Akata Warrior by Nnedi Okorafor

Akata Warrior by Nnedi OkoraforSummary: Sunny Nwazue, an American born Nigerian teen discovered in the last book that she has both powers and dangers she couldn’t dream about, the story continues.

Akata Warrior is the sixth book by Nnedi Okorafor I have read in the past couple of years. Okorafor is a fantasy author that occasionally mixes science fiction ideas and grounds her books in African folklore and culture. Her stature is rising and I have heard frequently over the past few weeks about her being mentored by George RR Martin. I am frankly more interested in her ventures in the comic book world, where she is both writing her own comic and one about Shuri, the Black Panther’s sister, than I am about her relationship to Martin.

I was first introduced to Okorafor through Binti trilogy and then Who Fears Death. The Akata series is the third story line. I have enjoyed all of them, and they are all different, while feeling like they are by the same author. Okorafor is writing with a distinctly African folklore and cultural background, while being accessible to others. She has lived in the US on and off for decades. The African (Nigerian mostly I believe) folklore gives a unique voice to fantasy and science fiction that tends to be based most often on British or at least northern European cultural roots. And Okorafor also focuses on female protagonists in a genre that is decidedly male focused as a whole.

I approached the first book in the series, Akata Witch as a young adult book. I think I probably still would classify the series as young adult, but I am not sure. Young Adult tends to have some themes that are about coming of age, growing independence, relationship to parents (or not), and some limits on how much sex or violence or language is included. The content is appropriate for young adults, but I am not sure that the story is really a young adult story as much as it has young adult characters. This second book seems older.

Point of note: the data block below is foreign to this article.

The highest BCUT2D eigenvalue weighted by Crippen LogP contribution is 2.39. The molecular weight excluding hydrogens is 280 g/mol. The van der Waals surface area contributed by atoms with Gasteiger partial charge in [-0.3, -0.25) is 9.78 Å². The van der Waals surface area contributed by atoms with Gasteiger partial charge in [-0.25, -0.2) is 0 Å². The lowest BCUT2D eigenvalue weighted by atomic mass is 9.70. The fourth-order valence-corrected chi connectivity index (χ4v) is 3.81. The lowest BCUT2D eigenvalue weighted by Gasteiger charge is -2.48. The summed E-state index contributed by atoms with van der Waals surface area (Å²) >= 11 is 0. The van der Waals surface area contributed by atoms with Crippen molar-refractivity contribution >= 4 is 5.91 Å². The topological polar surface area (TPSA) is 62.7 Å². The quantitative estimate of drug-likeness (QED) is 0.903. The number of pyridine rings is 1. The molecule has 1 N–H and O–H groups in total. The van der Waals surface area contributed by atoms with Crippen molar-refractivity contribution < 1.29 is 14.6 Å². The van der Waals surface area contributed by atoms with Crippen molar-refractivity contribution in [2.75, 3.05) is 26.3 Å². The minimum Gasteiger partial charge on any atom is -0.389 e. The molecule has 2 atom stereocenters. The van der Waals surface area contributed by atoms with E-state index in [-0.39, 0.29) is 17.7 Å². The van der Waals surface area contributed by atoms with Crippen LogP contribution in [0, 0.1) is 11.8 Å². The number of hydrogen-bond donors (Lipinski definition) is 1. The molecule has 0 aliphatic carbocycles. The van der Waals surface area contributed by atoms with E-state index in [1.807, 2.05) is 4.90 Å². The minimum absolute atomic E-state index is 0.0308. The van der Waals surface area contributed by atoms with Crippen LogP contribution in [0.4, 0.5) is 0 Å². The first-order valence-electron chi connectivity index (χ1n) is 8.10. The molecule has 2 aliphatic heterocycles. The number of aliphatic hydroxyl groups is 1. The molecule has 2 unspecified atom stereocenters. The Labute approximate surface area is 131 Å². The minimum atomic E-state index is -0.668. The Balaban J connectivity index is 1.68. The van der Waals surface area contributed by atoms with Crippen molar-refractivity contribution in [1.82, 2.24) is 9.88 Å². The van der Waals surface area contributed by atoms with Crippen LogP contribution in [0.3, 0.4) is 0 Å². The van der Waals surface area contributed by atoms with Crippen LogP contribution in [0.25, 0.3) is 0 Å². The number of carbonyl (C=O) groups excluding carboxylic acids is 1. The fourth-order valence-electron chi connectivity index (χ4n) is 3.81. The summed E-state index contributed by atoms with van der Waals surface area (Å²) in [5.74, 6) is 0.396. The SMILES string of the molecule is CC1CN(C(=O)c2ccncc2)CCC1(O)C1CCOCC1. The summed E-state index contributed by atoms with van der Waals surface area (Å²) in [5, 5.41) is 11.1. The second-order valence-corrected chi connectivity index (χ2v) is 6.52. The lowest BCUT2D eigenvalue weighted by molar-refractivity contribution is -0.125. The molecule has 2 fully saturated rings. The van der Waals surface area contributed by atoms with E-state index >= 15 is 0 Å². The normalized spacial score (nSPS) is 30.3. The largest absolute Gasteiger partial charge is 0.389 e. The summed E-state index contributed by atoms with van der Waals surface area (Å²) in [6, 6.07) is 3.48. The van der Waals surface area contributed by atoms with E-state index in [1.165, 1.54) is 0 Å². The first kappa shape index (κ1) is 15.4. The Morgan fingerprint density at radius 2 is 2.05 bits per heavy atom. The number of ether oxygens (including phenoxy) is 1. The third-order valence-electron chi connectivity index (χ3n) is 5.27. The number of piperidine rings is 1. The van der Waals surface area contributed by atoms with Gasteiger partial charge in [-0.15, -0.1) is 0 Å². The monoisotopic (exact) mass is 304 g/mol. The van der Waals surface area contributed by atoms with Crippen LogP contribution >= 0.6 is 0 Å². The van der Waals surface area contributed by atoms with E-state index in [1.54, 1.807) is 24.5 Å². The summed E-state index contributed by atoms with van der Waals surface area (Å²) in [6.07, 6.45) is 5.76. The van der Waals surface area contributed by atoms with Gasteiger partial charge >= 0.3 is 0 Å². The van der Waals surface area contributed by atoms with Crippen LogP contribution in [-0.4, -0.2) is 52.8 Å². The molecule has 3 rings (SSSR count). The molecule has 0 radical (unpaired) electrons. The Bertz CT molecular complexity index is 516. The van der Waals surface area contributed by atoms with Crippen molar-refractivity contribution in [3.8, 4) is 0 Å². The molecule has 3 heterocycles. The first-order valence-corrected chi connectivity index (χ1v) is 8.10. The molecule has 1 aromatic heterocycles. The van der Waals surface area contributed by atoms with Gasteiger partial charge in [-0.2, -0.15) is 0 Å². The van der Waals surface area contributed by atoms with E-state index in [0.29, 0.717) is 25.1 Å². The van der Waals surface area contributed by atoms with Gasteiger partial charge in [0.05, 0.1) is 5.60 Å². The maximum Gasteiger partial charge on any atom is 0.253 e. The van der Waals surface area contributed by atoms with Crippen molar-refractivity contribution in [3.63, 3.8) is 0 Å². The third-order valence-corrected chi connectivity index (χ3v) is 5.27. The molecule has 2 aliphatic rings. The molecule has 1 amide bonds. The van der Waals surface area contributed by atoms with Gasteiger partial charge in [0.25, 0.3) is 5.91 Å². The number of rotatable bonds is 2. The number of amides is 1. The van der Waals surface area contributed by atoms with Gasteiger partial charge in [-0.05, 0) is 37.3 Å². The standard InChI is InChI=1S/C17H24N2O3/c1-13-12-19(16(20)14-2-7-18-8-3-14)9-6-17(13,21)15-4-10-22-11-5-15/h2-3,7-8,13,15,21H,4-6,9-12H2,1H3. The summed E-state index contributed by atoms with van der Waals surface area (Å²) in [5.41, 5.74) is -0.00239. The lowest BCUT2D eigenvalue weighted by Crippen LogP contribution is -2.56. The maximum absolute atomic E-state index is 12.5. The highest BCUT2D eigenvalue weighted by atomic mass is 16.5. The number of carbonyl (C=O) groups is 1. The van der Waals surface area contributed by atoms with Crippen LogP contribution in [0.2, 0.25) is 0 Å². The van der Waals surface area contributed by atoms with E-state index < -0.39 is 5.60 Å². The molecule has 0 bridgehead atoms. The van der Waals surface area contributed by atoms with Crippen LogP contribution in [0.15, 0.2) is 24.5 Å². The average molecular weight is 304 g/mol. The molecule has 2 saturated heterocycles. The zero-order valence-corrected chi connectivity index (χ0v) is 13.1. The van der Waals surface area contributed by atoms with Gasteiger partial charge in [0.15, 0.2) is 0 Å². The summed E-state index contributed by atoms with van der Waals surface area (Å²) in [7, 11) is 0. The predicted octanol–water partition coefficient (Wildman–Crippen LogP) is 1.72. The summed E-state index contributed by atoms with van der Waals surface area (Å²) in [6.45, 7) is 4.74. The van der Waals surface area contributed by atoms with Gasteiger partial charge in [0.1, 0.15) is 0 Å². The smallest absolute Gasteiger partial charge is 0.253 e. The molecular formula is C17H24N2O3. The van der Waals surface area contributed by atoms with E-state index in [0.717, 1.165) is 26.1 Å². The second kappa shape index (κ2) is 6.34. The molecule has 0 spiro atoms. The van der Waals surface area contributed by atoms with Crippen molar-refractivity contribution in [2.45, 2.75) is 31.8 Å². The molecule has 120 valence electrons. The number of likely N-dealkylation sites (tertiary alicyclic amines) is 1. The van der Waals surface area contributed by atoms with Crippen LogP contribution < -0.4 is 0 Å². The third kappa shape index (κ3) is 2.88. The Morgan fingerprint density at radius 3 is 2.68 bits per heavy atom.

With much of Okorafor’s books, action drives to story. The characters are fleshed out, but the story is an active one and these are definitely quest driven books. I have been engaged throughout all of the books, but I also feel like there is a bit less depth and I am not sure if I would be as engaged with a second reading. I think I would catch more of the nuance of the mythology on a second reading. But I just am not sure if it is my lack of familiarity with the cultural references or if it is that there are less dense referencing and plotting along the way.

There were definitely a few points along the way of Akata Warrior where I picked up some detail that was foreshadowed in the first book. Okorafor is a good writer. But I am not sure if she is a solid writer that I will keep reading, but who is writing in a cultural context that I am unfamiliar with, and so I am missing subtlety; or if she is a good writer that keeps her details on the top level and isn’t writing with some of the nuance and depth of a really great writer. And I don’t think I can know that unless I keep reading, which I fully intended to keep doing.

Akata Warrior by Nnedi Okorafor Purchase Links: Paperback, Kindle Edition, Audible.com Audiobook 

One Comment

I found interesting the various options you gave as possible evaluations. I haven’t read a lot of African fantasy (Blood and Bone was my intro), but found Okorafor’s Akata books recently and enjoyed them. But I also had the sense that the books tilted much toward “adventure in an African framework” vs. what felt like a lot of depth in Adeyemi. I do expect I’ll probably read more Okorafor and enjoy it.

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